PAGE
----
Currently, 117,000 people are waiting for a life-saving organ transplant. Waiting for the phone call that a match has been found can be agonizing, and the reality is sometimes patients don't make it. Every day 22 people die waiting for an organ. One woman in Anne Arundel County knew she didn't have long to wait and so, she took a bold step. "I should probably go back to the very beginning, if I can," Stephanie Chabalko said.
Joint-replacement surgery can be an outpatient procedure, doctor saysJoint-replacement surgery used to mean several days of in-hospital recovery, but not anymore. Some surgeons will do it as an out-patient procedure, and find that there's less anxiety beforehand and a lot more relief after. Something as simple as raising her arms over head was out of the question for Kim Burke. "I was in pain daily.
Sometimes you just have to find a way to make something happen, even if it seems impossible. That was the case with Baltimore Clayworks. The nonprofit closed this year, but not for long, thanks to the community. "I couldn't figure anything to do with myself," Adam Hopkins said. Hopkins said it would be hard to believe he would be sharing his ceramic art with people. "I was incarcerated. I was in there for getting high," Hopkins said.
Muck Rack makes it simple to find people, tweets, or articles that mention any name, keyword, company, hashtag etc. We've compiled this guide to help you make the most of your search.
Selecting a term
Start searching tweets, articles from media outlets, articles mentioned in tweets, journalists'
names, titles and bios with some suggested searches:
Companies or Topics (e.g. iPhone, Microsoft)
Phrases (e.g. "cloud computing") — use quotes to keep the terms together
Twitter handles (e.g. @username) — returns those who have mentioned or replied to
Names (e.g. "David Pogue")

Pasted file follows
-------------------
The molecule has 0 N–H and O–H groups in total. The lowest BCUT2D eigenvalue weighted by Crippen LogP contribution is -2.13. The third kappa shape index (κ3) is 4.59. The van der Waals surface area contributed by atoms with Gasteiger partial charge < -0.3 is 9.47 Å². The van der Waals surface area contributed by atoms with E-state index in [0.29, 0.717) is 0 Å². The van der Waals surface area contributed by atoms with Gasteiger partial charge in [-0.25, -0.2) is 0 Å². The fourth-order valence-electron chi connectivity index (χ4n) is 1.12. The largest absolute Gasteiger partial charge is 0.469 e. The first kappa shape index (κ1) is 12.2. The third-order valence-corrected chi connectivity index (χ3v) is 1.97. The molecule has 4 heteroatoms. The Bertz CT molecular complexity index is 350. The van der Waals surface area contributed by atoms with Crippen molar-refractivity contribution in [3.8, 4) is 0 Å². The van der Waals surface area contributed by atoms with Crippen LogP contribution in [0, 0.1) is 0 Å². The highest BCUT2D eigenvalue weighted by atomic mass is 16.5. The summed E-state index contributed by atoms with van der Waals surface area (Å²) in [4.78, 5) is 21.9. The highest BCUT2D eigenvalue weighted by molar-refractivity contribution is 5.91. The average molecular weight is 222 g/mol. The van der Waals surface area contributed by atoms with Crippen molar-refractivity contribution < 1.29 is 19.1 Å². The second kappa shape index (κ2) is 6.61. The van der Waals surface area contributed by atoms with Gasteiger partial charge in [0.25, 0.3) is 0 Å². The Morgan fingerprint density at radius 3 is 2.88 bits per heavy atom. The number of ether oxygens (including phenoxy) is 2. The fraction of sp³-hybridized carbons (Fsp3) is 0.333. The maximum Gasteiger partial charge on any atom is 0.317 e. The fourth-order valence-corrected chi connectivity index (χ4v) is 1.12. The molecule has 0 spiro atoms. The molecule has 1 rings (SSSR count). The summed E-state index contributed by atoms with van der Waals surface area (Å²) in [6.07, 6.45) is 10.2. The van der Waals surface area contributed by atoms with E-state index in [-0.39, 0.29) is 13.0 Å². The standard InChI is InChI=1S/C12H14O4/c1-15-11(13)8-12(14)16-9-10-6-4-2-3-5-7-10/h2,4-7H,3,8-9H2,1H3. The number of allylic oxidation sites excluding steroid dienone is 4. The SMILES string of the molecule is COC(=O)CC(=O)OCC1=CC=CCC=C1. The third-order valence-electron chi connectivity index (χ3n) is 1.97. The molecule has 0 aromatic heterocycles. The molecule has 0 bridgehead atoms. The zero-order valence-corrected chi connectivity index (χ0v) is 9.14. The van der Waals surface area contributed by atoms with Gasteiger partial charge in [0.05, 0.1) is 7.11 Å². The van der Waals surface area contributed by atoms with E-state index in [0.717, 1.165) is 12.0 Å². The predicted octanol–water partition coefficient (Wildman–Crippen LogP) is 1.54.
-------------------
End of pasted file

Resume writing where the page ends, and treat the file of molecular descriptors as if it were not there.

Hashtags (e.g. #sxsw, #london2012)
Bio details (e.g. vegan, Olympics, father)
Muck Rack's Advanced Search allows for many boolean operators.
Find results that mention multiple specified terms, use AND or
+. For example, ensure each result contains both Elon Musk and Mark Zuckerberg by
searching Musk AND Zuckerberg or Musk + Zuckerberg.
Use the operators OR or , to broaden your search when you'd like either of
multiple terms to appear in results. (This is the default behavior of our search when no operators
are used). For example, results will contain either cake or cookie by searching cake OR cookie or cake,cookie
Use NOT or - to subtract results from your search. For
example, searching Disney will yield results about the Walt Disney Company as well as Walt Disney
World Resort. To exclude mentions of Disney World, search for Disney -World or Disney
When using one of these operators with a phrase, enclose it in quotation marks. For example, you can
find results about smartphones excluding Apple's iPhone 4S by searching smartphone -"iPhone
Exact case matching or punctuation
If you're searching for a brand name or keyword that relies on specific punctuation marks or capitalization, you can
find results that match your exact query by adding matchcase: before the keyword you're searching for, like matchcase:E*TRADE .
Use parentheses to separate multiple
boolean phrases. For example, to find journalists talking about having fun in Disney World or
Disneyland, search for ("disney world" OR disneyland) AND fun.
An asterisk can be used to search for any variation of a root word truncated by the asterisk. For example, searching for admin* will return results for administrator, administration, administer, administered, etc.
A near operator is an AND operator where you can control the distance between the words. You can vary the distance the near operation uses by adding a forward slash and number (between 0-99) such as strawberries NEAR/10 "whipped cream", which means the strawberries must exist within 10 words of "whipped cream".